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Archive for the ‘Fashion’ Category

Click on the picture to see the whole thing. Please.

Thanks, Library of Congress!

The International Pageant of Pulchritude, also known as the “International Beauty Contest” or the “Miss Universe Contest,” was a beauty contest that began in 1926 featuring contestants from multiple nations. The last pageant event in the U.S. was held in 1931 although additional “Miss Universe” events were held until 1935. The pageant was the first international contest and served as a model for modern contests.

The contest originated in Galveston, Texas, United States. The last “Miss Universe” event of this pre-World War II era was held in Brussels, Belgium [in 1935].

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Col. Sherrell, Supt. of Public Buildings and Grounds, has issued an order that bathing suits at the Washington, DC bathing beach must not be over six inches above the knee ... c1922 (Library of Congress)

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Women's fashions: quilted silk on chiffon - gold thread. c1911/1914 (Library of Congress)

I stumbled upon a most excellent series of 13 short videos put together by the Washington Post’s Emmy-nominated video and multimedia journalist Alexandra Garcia that features a variety of people talking about their personal fashion and fashion in general.

The photography is wonderful, the people are amazing, and each video has a delightful sound track.

Go watch it!

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On 5th Avenue, Easter, between 1908 and 1920. (Library of Congress)

A superstition current in Tudor times held that unless a person had new homespun cloth available at Easter, moths and crickets would eat the old goods, and destructive rooks would nest in large numbers around the residence. An old Irish adage stated “For Christmas, food and drink; for Easter, new clothes,” and a 15th-century proverb from Poor Robin’s Almanack states that if on Easter Sunday some part of one’s outfit is not new, one will not enjoy good luck during the year:

At Easter let your clothes be new,
Or else be sure you will it rue.

Some authorities attribute the introduction of elaborate Easter ceremonies, including gaudy dress and display of personal finery, to the Roman Emperor Constantine I in the early part of the 4th century.

Sez Wikipedia

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Angelo R. Mozilo, the self-made man from the Bronx who built Countrywide Financial into the nation’s largest mortgage lender before the credit squeeze hit, has been charged with securities fraud and insider trading in a civil suit brought by the Securities and Exchange Commission.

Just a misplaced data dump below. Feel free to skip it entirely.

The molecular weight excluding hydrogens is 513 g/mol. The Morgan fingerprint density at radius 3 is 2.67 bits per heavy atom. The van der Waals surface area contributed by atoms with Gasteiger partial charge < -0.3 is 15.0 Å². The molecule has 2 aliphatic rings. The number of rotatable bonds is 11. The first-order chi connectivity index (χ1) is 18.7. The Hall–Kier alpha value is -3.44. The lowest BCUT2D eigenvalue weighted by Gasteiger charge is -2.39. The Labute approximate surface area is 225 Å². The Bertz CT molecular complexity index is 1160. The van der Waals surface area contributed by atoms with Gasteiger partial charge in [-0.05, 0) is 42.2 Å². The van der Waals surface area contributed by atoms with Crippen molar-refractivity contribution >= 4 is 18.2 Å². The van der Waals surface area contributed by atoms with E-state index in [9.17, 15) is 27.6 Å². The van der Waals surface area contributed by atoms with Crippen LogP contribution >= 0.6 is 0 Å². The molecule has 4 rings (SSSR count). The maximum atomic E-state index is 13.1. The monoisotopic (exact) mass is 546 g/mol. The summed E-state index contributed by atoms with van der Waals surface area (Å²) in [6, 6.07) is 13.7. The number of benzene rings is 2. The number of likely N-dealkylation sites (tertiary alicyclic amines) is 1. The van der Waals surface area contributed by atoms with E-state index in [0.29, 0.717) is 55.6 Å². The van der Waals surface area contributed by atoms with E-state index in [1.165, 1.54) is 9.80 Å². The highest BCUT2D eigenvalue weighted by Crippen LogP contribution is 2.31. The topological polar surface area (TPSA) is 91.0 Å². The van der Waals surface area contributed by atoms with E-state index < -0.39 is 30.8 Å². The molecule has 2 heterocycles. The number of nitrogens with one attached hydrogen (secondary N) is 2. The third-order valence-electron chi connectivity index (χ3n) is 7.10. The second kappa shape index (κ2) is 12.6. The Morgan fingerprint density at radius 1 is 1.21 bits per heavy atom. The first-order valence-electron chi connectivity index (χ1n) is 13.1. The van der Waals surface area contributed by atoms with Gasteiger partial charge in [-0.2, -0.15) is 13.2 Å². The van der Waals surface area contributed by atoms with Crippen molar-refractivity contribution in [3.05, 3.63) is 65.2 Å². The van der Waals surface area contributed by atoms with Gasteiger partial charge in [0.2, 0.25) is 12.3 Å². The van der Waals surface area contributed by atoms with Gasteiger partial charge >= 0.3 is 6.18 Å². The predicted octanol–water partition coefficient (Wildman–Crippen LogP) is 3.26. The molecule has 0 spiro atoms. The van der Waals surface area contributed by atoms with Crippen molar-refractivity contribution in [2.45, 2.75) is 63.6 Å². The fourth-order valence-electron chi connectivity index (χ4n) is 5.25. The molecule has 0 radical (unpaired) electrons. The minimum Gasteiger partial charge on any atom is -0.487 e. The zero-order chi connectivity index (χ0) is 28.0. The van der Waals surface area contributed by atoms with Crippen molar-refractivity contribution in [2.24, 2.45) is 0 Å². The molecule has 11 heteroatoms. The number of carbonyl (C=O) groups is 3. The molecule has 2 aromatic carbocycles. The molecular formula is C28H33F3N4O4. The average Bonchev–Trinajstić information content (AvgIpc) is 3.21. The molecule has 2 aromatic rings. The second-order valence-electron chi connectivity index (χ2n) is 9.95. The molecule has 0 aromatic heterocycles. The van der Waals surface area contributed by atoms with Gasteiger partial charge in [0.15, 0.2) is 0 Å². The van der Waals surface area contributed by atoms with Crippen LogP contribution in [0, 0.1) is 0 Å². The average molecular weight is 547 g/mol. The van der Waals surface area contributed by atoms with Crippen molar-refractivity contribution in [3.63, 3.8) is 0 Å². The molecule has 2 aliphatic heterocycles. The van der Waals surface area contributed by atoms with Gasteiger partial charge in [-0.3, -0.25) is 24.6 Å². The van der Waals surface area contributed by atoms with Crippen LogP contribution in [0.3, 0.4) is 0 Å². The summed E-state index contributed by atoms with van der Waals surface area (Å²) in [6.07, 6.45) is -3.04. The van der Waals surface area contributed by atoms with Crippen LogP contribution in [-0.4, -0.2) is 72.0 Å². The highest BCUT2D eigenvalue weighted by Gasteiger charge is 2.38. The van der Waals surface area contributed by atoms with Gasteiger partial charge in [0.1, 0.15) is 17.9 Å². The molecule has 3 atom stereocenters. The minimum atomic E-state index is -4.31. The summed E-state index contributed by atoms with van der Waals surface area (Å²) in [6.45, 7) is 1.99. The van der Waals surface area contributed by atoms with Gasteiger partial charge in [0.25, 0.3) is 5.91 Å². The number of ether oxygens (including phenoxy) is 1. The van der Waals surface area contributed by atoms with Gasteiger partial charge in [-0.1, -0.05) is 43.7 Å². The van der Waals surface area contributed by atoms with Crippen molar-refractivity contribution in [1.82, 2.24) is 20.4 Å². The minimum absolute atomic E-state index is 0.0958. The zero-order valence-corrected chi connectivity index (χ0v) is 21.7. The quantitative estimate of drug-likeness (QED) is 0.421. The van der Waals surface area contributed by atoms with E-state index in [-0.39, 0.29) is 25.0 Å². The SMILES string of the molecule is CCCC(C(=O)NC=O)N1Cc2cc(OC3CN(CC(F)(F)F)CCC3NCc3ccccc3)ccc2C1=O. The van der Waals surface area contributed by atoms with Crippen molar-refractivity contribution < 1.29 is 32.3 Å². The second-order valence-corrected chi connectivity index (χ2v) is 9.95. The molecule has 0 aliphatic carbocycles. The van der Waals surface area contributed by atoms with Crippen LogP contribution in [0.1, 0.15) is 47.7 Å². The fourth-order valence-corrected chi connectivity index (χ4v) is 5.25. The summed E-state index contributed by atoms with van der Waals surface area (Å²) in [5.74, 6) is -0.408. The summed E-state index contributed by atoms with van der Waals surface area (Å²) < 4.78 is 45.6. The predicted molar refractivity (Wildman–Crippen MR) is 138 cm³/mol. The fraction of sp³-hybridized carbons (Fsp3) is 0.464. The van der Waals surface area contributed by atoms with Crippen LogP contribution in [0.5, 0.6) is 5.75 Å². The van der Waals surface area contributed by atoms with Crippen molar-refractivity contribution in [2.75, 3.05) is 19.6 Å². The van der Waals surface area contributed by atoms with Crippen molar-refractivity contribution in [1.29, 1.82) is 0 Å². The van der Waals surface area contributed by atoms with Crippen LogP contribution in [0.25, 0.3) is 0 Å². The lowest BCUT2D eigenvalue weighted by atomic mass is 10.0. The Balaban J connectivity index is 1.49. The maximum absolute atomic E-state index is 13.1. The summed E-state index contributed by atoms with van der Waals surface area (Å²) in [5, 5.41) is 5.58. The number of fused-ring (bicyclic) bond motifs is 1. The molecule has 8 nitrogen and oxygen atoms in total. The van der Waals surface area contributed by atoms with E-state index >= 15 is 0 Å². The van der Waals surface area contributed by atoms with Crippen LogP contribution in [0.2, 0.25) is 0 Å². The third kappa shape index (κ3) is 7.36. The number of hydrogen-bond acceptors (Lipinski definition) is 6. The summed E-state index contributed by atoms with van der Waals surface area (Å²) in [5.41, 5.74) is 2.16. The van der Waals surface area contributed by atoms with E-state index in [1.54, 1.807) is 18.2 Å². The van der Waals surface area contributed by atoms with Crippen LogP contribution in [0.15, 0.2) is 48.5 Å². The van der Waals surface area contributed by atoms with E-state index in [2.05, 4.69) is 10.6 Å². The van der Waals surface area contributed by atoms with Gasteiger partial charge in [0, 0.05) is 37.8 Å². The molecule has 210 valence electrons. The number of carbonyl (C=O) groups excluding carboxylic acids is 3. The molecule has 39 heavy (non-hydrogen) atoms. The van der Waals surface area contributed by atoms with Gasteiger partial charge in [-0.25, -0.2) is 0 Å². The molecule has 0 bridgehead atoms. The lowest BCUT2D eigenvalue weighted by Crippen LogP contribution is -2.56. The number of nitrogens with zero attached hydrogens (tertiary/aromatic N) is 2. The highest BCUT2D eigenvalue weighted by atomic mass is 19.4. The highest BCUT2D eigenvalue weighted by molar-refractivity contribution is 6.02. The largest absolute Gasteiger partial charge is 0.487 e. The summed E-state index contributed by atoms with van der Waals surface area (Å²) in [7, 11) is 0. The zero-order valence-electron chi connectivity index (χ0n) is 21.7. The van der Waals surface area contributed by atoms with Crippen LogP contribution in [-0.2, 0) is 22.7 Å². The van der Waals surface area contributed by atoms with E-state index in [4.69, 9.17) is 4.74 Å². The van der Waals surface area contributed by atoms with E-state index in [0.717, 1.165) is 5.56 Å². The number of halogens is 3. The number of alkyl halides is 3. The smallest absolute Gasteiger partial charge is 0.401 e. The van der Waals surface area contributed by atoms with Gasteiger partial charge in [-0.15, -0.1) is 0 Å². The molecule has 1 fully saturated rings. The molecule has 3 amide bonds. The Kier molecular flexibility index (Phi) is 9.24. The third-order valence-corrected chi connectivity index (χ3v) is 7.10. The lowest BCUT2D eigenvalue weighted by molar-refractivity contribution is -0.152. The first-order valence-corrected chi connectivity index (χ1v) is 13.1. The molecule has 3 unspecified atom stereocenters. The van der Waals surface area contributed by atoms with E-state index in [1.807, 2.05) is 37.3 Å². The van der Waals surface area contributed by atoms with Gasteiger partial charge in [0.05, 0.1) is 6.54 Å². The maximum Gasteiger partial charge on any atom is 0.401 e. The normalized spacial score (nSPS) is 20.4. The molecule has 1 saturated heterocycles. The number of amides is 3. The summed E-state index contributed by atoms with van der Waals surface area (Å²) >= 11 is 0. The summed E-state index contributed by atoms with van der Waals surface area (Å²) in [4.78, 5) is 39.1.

Angelo R. Mozilo, the self-made man from the Bronx who built Countrywide Financial into the nation’s largest mortgage lender before the credit squeeze hit, has been charged with securities fraud and insider trading in a civil suit brought by the Securities and Exchange Commission.

Seriously, on what planet does this man look honest?

What could possibly be under that hard orange-brown candy shell other than a self-involved, loathsome person?

How gullible do you have to be to lack the ability to read his character from his face?

Anyone with a visage as dishonest as Mozilo’s couldn’t get hired to run a cash register at a dollar store.

Too bad the people who hired him to run Countrywide didn’t have as much sense as a dollar store manager.

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Two lovers under an umbrella (later print from a 1705 woodcut)

"Two lovers under an umbrella" (later print from a 1705 woodcut)

I am listening to the Recorded Book of Daniel Defoe’s Robinson Crusoe. Upon hearing the description of Robin building himself a collapsible umbrella, I wondered where did the “brolly” originate.

Defoe’s character builds his umbrella based on examples he saw in Brazil, presumably of European origin. Robinson Crusoe was first published in 1719 but at that point umbrellas were not yet in widespread use in England.

Jonas Hanway, an English merchant who traveled to Russia and Persia in the 1740s, is said to have introduced England to the umbrella in 1750. It was about 30 years before its use began to be widespread, men being reluctant to use it for fear of appearing effeminate.

The first shop in England specializing in umbrellas opened in 1830. Francis Beehler was the first manufacturer of umbrellas in the United States, beginning in 1828.

A Galaxy of art (c. 1928)

"A Galaxy of art" (c. 1928)

The origins of the umbrella are murky, there being apparently dispute as to whether it originated in China or Egypt. The Chinese, however, were the first known to have developed a collapsible umbrella, the oldest known specimen dating from 21 BC. A collapsible umbrella was found in a Korean tomb dating from 25 BC.

Floating in the Dead Sea.  (From a negative taken approximately 1900 to 1920)

Floating in the Dead Sea. (From a negative taken approximately 1900 to 1920)

Umbrellas were first put to use as a protection from the sun — which is what Robinson Crusoe wanted his for — but as they spread to more northern climes they were adapted to use as protection from rain.

My curiosity is sated but to learn more about the development and uses of the umbrella through the ages, click through any of the links above. I found this one to be the most interesting.

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The First Dance by the President and First Lady, Tuesday, January 20, 2009.

Beyonce performs Etta James’ classic “At Last”

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